out of Five
Running time: 107
Thunderbirds meets Jerry Bruckheimer – this has pretty much everything you’d expect from the makers of South Park: scathing political satire, crude humour and several hilarious gags.
Channel 4 seem to have lost interest in South Park of late, but rest assured, it’s still going strong and is, in many ways, the most openly political show on television. Meanwhile, South Park geniuses Matt Stone and Trey Parker have brought their satirical talents to the big screen once again with this frequently crude, often hilarious comedy that pulls no punches, dishing it out to both the left and the right equally. It’s also a brilliant pastiche of Hollywood action movies, only with an all-marionette cast.
Battling Terrorism No Matter What The Destruction
Team America are a group of highly trained commandos dedicated to battling terrorism around the world, no matter how many national monuments get in their way. After flattening Paris the Team call in Broadway actor Gary Johnston and persuade him to use his ACTING skillz in order to infiltrate a terrorist cell in Cairo. Unsurprisingly, Cairo gets destroyed in the process. The team then uncover a plot by Kim Jong Il that involves Weapons of Mass Destruction and a peace conference featuring all of Hollywood’s left-wing elite…
All the Bruckheimer-style action movie clichés are present and correct, including huge explosions, over-the-top violence, ridiculous montage sequences, a hero with a tortured past (Gary’s ACTING skillz got his brother beaten to death by gorillas), cheesy one-liners and implausible stunts. There’s even a hilarious sex scene, the pornographic climax of which was apparently trimmed in order to secure a lower rating.
This is, essentially, the film that Thunderbirds should have been – they even have a Thunderbirds-style HQ inside a hollowed-out Mount Rushmore. The puppets are extremely impressive and the fact that the strings are constantly visible is used to brilliant comedic effect, particularly during one of the film’s crudest scenes. The special effects are good too – you’ll believe a puppet can vomit!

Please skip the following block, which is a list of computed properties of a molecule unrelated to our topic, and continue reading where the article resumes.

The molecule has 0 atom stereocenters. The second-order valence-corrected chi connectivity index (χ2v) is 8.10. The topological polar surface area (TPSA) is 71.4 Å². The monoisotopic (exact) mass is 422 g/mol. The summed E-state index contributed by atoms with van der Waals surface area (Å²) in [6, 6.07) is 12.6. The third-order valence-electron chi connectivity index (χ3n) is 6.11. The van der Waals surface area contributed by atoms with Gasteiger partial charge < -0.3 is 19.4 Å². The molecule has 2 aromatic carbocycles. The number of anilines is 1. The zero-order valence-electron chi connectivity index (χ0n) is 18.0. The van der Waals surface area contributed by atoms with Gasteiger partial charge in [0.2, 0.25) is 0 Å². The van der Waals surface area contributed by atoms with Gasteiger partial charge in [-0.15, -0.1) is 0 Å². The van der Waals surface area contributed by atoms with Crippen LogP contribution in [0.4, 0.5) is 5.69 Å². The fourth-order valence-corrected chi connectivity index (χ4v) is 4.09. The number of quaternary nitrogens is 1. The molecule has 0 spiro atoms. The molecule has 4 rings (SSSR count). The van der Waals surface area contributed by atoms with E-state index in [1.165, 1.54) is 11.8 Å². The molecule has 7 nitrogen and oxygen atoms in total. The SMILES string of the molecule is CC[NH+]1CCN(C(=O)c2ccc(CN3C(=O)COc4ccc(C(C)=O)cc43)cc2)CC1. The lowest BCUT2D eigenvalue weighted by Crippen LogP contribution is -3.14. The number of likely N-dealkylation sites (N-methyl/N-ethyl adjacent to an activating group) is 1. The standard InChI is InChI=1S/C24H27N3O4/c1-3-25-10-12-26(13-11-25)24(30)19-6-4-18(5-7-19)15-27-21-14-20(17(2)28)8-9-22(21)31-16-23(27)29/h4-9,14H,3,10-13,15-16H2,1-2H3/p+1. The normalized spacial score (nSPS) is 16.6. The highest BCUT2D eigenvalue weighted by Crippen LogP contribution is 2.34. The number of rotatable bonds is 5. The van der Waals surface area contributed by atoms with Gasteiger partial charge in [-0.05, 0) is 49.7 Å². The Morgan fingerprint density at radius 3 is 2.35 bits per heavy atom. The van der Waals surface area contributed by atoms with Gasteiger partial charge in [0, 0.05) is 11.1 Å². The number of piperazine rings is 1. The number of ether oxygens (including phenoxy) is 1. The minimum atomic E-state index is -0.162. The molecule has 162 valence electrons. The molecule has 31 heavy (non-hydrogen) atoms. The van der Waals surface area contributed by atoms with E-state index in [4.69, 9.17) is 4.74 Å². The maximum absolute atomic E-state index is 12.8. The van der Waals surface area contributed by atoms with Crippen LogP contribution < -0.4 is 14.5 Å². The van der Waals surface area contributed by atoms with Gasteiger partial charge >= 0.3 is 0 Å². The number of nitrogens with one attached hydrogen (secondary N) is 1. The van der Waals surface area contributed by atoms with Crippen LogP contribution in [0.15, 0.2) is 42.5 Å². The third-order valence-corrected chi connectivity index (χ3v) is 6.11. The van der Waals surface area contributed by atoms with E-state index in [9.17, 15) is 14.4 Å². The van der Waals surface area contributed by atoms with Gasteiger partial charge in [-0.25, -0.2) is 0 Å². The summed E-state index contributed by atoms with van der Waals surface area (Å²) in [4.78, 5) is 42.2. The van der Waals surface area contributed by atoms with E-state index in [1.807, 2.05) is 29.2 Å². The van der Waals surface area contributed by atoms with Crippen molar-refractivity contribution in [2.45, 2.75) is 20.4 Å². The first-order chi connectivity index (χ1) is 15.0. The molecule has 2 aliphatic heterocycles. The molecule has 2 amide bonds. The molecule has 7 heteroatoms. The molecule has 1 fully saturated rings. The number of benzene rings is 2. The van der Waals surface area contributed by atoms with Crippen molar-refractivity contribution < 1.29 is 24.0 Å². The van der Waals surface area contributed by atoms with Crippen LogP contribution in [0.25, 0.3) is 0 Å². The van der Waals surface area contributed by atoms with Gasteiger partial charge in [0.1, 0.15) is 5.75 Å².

As with South Park: The Movie, the soundtrack features some superb songs, such as the Team’s theme tune (“America – Fuck, yeah!”), the montage-scoring “We Need A Montage” (borrowed from South Park) and a hilariously soppy love song about heartache called “Pearl Harbor Sucked And I Miss You”.
In what seems like a missed opportunity, there’s no puppet for George Bush, presumably because the film was made before the election and Parker and Stone didn’t want to commit themselves to a President. As a result the film often feels weighted towards bashing the liberal left, although the whole Team America ethos brilliantly skewers right wing politics, just without personal attacks.
Works Brilliantly And Is Frequently Hilarious
There’s a huge amount to enjoy here – additional highlights include the
“string-fu” fight sequences; Kim Jong Il speaking with Eric Cartman’s voice (almost as if Cartman were doing the voice himself) and feeding Hans Blix to his sharks; and – the film’s best gag - a hilarious confrontation between two members of Team America and some “ferocious panthers”.
There’s also a brilliantly inspired climactic monologue (which we get twice, in Action Movie Cliché-style) that builds a theory of international relations around the interaction of “dicks, pussies and assholes” and is, bizarrely, as sensible as it is crudely funny.
To sum up, Team America is frequently hilarious and works brilliantly on a number of different levels – it’s well worth seeing, despite the fact that the humour may not be to everyone’s taste. In short, as Parker and Stone might say, “Team America? Fuck, yeah!”